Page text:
Showing posts with label TSK. Show all posts
Showing posts with label TSK. Show all posts

Thursday, June 10, 2010

TSK/Open Source Conference

I have to say, when someone who's attended conferences sets out to create a conference, things tend to turn out pretty well. Aaron's OMFW (2008) turned out that way, and Brian's Open Source conference (9 June) was another excellent example.

There were seven presentations, all of high caliber (well, six of high caliber, and mine! ;-) ) and two time-slots for open discussion. I like the shorter talks (unless there's some kind of hands-on component), but that also requires the presenters to develop their presentations to meet the time constraint. For example, Cory had some great stuff (I know, because I was sitting next to him during earlier presentations when he developed it!) in his presentation, but had to skip over portions due to time.

Rather than walking through each presentation individually, I wanted to cover the highlights of the conference as a whole. In that regard, there were a couple of points that were brought up with respect to open source overall:

Tool Interoperability - Open source tools need to be able to interoperate better. During my presentation, I mentioned several times that due to the output provided by some tools and the format that I need, I use Perl as the "glue". Maybe there's a better way to do this.

Tool Storehouse - There are a number of open source (and free) tools out there that are very useful and very powerful...but they're out there and not accessible from a single location. It's difficult to keep up with so many things in forensics and IR, following blogs and lists...it can be too much. Having a centralized location where someone can go and search for information, kind of like an encyclopedia, would be more beneficial...maybe something like the Forensics Wiki.

Talking to a number of the other folks attending the conference, it was clear that everyone was at a different level. Some folks develop tools, other use and modify that tools, still others use the tools and submit bug reports or feature requests, and other simply use the tools. One of the benefits of these conferences is that all of these folks can meet, share thoughts and opinions, and discuss the direction of either individual tools, or open source in general. Some folks are very comfortable sharing ideas with a larger audience, and others do so on a more individual basis...conferences like this provide an environment conducive to both.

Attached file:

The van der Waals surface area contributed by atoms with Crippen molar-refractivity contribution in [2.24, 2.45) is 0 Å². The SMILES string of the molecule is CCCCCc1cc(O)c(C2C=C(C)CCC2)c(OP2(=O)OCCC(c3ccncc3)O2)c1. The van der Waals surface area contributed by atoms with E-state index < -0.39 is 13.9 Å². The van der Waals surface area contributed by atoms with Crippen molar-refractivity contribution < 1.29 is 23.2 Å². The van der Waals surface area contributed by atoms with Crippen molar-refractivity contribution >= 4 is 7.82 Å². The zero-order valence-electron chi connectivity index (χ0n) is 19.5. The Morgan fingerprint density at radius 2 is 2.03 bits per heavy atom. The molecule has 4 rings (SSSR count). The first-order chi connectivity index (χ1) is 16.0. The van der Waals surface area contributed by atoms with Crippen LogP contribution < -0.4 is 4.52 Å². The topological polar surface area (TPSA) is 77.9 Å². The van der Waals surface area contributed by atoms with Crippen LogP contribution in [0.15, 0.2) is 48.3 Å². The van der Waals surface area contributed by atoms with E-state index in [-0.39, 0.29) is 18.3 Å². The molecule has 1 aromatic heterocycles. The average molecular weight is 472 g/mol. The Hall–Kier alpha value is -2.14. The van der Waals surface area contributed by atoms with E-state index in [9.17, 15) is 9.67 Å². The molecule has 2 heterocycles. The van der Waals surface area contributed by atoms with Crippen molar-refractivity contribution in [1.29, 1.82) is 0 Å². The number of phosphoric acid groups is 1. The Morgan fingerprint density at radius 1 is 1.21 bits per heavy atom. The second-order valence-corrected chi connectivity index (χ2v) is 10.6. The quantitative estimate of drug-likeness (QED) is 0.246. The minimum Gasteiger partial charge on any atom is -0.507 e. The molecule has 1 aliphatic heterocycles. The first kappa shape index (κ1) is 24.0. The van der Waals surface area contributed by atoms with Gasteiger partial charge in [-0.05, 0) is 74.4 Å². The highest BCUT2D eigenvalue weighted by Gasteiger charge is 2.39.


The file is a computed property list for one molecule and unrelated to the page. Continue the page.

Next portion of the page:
I think one of the biggest things to come out of the conference is that open source tools come from a range of different areas. Some come from academic research projects, others start as a need that one person has. Regardless of where they come from, they require work...a lot of work. Take memory acquisition and analysis...lots of folks have put a lot of effort into developing what's currently available, and if anyone feels that what's available right now isn't sufficient, then support the work that being done. I think AW covered that very well; the best way to get your needs met is to communicate them, and then support those who are doing the work. Learn to code. Don't code? Can you write documentation? How else can you provide support? Loaning hardware? Providing samples for analysis? There's a great deal that can be done. We all have to remember that for most of this, the work is hard, such as providing a layer of abstraction for a very technical and highly fluid area of analysis (i.e., memory) or providing an easily accessible library for something else. It's hard work, and very often done on someone's own time, using their own resources. I completely agree with AW...folks that do those things should get recognition for their good works. As such, organizations (and individuals) that rely heavily on open source (and free) tools for their work should be offering some kind of support back to the developer, particularly if they want some additional capabilities.

On the organizational side of things...rather than operational...it's always good to see a conference where some of the things that you don't like about conferences are improved upon. For example, the attendee's badge wallet had the complete schedule listed on a small card right there in the back of the wallet. That way, you weren't always looking around for the schedule. Also, there were plenty of snacks, although I haven't yet been to an event like this where the coffee was any good. ;-(

Overall, this was a great conference, with lots of great information shared. One of the best things about conferences is that they bring folks together...folks that may "know" each other on the Internet or via email, but haven't actually met, or haven't seen each other in a while. Great content generates some great conversations, and the folks that share end up sharing some great ideas. I'm really hoping to get an invite to the next one...which means I should keep working with open source tools and "going commando"...